So, liking the great ‘Introductory Offer’ deal that would put the per serving cost of my box below $8 and only planning on doing one box, I signed up for an account and ordered up a Family Box to be delivered the next week. I didn’t chose the initial three recipes that they would send because I wanted to see what type of variety they would normally send out.
My box showed up on Tuesday evening of the following week and I found myself surprisingly excited to see what was inside.
Upon opening I found everything packed in a thermal bag with an introductory card and recipes tucked on top of the ingredient boxes. The ingredients for each meal were packaged by meal in thin cardboard boxes. Underneath each box was a large ice pack that helped keep the meat for the recipes from going rancid.
Since it was St. Patrick’s day, the recipe card’s intro informed me that we were celebrating all things green and it even gave me some tips on adding greens to my meals. I was excited to see this focus on including more veggies in meals since most people don’t eat nearly enough fresh produce.
**My favorite tip: try grating zucchini and adding it to ground meat dishes and sauces**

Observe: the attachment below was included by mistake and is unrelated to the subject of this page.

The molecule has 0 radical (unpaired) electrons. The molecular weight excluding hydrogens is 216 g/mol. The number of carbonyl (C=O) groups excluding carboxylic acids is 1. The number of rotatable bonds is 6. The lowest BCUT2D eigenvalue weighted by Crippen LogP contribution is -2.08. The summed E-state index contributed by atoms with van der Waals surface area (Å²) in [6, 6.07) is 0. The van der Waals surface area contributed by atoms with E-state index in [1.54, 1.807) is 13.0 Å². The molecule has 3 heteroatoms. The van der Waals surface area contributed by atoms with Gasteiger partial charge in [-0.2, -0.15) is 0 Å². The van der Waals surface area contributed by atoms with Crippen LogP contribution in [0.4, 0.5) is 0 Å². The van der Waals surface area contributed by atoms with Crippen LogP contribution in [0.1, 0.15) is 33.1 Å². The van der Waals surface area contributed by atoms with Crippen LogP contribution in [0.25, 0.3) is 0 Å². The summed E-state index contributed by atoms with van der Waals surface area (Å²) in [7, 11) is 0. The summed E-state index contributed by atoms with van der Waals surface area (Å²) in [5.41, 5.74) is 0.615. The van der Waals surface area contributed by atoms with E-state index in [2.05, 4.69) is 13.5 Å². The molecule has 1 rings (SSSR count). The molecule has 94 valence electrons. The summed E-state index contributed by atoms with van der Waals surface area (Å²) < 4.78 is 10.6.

My three recipes for the week were Lemony Pan-Seared Chicken with Pesto Potato Salad and Peas, Spring Tortellini Gratin with Asparagus and Parmesan Breadcrumbs, and Herby Sausage Risotto with Tomato , Parmesan, and Parsley. I was very pleased to see that with each recipe nutritional facts were listed per person and included calories, fat content, protein and carbohydrate levels, sugar, sodium, and fiber. There was also a listing of additional tools that would be needed, such as a small pot, large pan, or medium mixing bowl.
I decided to start with the Herby Sausage Risotto because I hadn’t had risotto since the time I spent studying abroad in Italy in 2008. It also happened to be gluten and nut free and, according to the recipe card, the most difficult of the three. If I could survive the risotto the other recipes would be easy right?
I was surprised at how easily and quickly the meal came together. Due to my complete ineptness in the kitchen I was expecting the quoted 45 minutes to turn into at least an hour and a half. (It was right around an hour from box to plate.) The instructions were very clear and easy to follow and created a sense of confidence in me that allowed me to believe, if only for a night, that I could actually cook.
Greedily dishing up a bowl for my supper, I took my first bite of the only action my kitchen had seen that month, and I loved it.